The PET story hasn't been an uplifting one in recent years, but consolidation in the North American market might lead to some positive change.
More than $1 billion was spent on previously owned assets, Chemical Market Associates Inc. market analyst Chase Willett said at his firm's World Petrochemical Conference, held March 23-24 in Houston. And those companies didn't spend $1 billion for low margins. They want to see those margins increase.
In the recent deals that Willett was referring to, DAK Americas LLC bought the North American PET assets of Eastman Chemical Co., and Indorama Ventures Public Co. Ltd. made a similar deal with Invista. DAK, of Charlotte, N.C., and Indorama, based in Bangkok, now share the title of the region's largest PET supplier, each with a 31 percent share of the market's annual capacity.
But the overall market continues to struggle with excess capacity and sluggish growth in demand, caused in part by high raw material prices and in part by lightweighting, which has drastically reduced the amount of PET resin used in each bottle for the market's dominant beverage sector.
Although PET prices climbed in the 12-month period ended in February, prices for PET raw materials such as paraxylene, purified terephthalic acid and ethylene glycol climbed at even higher rates, resulting in negative margins for PET makers, Willett said.
In the bottled water example, extreme lightweighting has driven the amount of PET used per bottle from 25 grams down to 12 grams and lower, according to Willett.
Today, there are no major brands [of bottled water] that have a 12-gram bottle, he said. Most have a 9 gram and some have an 8.5. We'll have a 6 gram in the future, and at that point you can argue that's actually a bag.
PET water bottle makers have done an amazing job of lowering the footprint of the bottle, Willett added. They've responded to the desires of consumers and retailers. There's been less lightweighting in [carbonated soft drinks], but there's been some.
Globally, PET operating rates continue to struggle to reach the 80 percent mark, with the 85 percent level being needed for decent profitability.
Global demand also is growing, Willett said. But with lighter-weight bottles, he said it's shocking how much PET capacity is being added throughout the world.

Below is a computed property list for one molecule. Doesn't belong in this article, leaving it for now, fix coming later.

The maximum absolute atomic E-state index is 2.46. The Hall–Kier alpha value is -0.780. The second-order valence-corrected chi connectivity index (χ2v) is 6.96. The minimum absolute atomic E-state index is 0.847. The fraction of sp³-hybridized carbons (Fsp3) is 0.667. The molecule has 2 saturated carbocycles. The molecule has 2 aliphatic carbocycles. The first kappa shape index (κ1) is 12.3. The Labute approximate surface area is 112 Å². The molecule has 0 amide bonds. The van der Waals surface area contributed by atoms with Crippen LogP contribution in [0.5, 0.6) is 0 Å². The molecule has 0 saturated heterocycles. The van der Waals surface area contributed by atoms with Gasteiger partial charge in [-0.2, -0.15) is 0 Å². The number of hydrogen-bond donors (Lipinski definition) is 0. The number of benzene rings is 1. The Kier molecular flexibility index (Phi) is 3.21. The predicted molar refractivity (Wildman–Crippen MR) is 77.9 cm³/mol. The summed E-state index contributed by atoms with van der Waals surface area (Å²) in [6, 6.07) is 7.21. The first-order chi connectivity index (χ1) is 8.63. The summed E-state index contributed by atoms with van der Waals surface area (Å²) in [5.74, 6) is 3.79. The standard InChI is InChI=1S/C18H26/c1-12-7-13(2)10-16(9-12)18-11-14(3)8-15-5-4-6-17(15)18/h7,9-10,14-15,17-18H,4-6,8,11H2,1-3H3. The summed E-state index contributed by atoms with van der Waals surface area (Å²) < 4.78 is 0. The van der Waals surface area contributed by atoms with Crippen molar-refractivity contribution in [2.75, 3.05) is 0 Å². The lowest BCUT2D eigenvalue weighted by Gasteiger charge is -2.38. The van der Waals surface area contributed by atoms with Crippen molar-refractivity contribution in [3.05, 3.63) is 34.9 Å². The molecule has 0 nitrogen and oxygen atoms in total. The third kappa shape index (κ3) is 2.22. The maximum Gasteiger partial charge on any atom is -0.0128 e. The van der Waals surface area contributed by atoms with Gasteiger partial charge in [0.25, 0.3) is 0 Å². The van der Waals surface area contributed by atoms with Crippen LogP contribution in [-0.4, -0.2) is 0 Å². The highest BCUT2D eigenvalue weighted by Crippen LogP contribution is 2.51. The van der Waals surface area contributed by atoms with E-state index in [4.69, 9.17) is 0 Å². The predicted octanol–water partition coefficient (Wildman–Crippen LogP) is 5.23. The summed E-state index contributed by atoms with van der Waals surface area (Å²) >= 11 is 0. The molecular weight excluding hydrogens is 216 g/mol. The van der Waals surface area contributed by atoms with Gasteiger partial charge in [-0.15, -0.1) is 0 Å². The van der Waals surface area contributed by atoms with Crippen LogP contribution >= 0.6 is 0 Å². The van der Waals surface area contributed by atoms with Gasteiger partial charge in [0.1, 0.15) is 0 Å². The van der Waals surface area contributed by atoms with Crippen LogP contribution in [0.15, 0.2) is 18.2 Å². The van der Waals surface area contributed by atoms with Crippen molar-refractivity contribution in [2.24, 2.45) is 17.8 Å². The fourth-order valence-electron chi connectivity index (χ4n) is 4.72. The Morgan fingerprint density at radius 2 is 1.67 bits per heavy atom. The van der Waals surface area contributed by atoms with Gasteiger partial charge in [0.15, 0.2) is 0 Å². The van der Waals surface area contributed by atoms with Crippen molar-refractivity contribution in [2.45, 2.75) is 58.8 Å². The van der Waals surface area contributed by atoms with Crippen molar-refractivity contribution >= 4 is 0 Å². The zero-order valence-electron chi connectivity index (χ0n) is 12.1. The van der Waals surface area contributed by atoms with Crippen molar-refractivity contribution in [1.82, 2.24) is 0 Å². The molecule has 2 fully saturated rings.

PET is a relatively inexpensive material to add capacity for, and global excess capacity now exceeds 13 billion pounds. This excess capacity typically suppresses margins for PET operations, Willett said.
China, in particular, has a large amount of excess PET capacity, which will keep Asia's PET operating rates under 80 percent to 2015. China has tried to export some of its excess PET, but hasn't had much success, according to Willett.
In Europe, PET demand growth is expected to be static, partly because consumers in that region have different beverage habits and drink fewer carbonated soft drinks. Central Europe, however, has developed a solid market for PET in beer bottles.
The Middle East's cost advantage in plastic raw materials doesn't extend to PET, Willett said, since it's mostly an aromatic product. Central and South America are rapidly growing in PET consumption but are expected to remain net importers.
And despite PET demand growth being roughly flat in North America, the region's cost position has improved globally, allowing it to move from a net import position in 2009 to that of a net exporter in 2010-13.
Recycling also has played a role in reducing North American demand for virgin PET resin, although recyclers in the region still export most of their output outside of North America to get better prices. As a result, North American plastics processors looking to use recycled PET often have to source from outside the region.
Overall, Willett said he expects the PET recycling rate in the U.S. and Canada to improve from 27 percent in 2010 to 32 percent by 2015. Results in the virgin PET market should improve as well.
There should be run-ups in cost and pricing to mid-2011, and even then they'll only subside slightly, he explained. But improved industry strength in North America and Europe should yield margin improvement beginning in 2011.